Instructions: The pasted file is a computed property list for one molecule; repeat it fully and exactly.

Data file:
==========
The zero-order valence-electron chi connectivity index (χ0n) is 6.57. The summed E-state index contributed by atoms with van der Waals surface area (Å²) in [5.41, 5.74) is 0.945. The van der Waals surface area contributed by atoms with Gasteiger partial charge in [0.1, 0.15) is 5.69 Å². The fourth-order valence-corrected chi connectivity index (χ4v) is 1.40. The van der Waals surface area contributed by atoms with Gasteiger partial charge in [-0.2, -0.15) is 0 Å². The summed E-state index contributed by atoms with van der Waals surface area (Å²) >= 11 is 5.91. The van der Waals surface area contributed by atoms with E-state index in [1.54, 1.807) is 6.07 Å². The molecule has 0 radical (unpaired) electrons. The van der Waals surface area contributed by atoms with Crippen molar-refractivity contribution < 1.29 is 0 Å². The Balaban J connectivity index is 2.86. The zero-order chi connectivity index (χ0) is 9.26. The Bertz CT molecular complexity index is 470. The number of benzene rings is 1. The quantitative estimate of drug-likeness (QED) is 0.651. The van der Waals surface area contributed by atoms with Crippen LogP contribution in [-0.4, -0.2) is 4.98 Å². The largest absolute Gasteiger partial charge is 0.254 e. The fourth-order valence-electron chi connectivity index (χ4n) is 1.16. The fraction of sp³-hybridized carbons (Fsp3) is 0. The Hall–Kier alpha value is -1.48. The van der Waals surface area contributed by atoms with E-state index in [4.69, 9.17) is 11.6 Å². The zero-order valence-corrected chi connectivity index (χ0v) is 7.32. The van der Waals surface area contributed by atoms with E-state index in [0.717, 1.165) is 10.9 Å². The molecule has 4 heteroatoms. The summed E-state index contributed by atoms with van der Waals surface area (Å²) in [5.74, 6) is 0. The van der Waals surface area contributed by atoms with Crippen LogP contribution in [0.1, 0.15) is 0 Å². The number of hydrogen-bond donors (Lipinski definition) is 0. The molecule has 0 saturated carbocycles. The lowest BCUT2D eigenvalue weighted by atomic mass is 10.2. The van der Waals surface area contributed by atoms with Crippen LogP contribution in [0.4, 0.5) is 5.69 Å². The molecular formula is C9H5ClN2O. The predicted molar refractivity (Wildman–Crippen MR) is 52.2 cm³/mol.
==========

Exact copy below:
The zero-order valence-electron chi connectivity index (χ0n) is 6.57. The summed E-state index contributed by atoms with van der Waals surface area (Å²) in [5.41, 5.74) is 0.945. The van der Waals surface area contributed by atoms with Gasteiger partial charge in [0.1, 0.15) is 5.69 Å². The fourth-order valence-corrected chi connectivity index (χ4v) is 1.40. The van der Waals surface area contributed by atoms with Gasteiger partial charge in [-0.2, -0.15) is 0 Å². The summed E-state index contributed by atoms with van der Waals surface area (Å²) >= 11 is 5.91. The van der Waals surface area contributed by atoms with E-state index in [1.54, 1.807) is 6.07 Å². The molecule has 0 radical (unpaired) electrons. The van der Waals surface area contributed by atoms with Crippen molar-refractivity contribution < 1.29 is 0 Å². The Balaban J connectivity index is 2.86. The zero-order chi connectivity index (χ0) is 9.26. The Bertz CT molecular complexity index is 470. The number of benzene rings is 1. The quantitative estimate of drug-likeness (QED) is 0.651. The van der Waals surface area contributed by atoms with Crippen LogP contribution in [-0.4, -0.2) is 4.98 Å². The largest absolute Gasteiger partial charge is 0.254 e. The fourth-order valence-electron chi connectivity index (χ4n) is 1.16. The fraction of sp³-hybridized carbons (Fsp3) is 0. The Hall–Kier alpha value is -1.48. The van der Waals surface area contributed by atoms with E-state index in [4.69, 9.17) is 11.6 Å². The zero-order valence-corrected chi connectivity index (χ0v) is 7.32. The van der Waals surface area contributed by atoms with E-state index in [0.717, 1.165) is 10.9 Å². The molecule has 4 heteroatoms. The summed E-state index contributed by atoms with van der Waals surface area (Å²) in [5.74, 6) is 0. The van der Waals surface area contributed by atoms with Crippen LogP contribution in [0.1, 0.15) is 0 Å². The number of hydrogen-bond donors (Lipinski definition) is 0. The molecule has 0 saturated carbocycles. The lowest BCUT2D eigenvalue weighted by atomic mass is 10.2. The van der Waals surface area contributed by atoms with Crippen LogP contribution in [0.4, 0.5) is 5.69 Å². The molecular formula is C9H5ClN2O. The predicted molar refractivity (Wildman–Crippen MR) is 52.2 cm³/mol.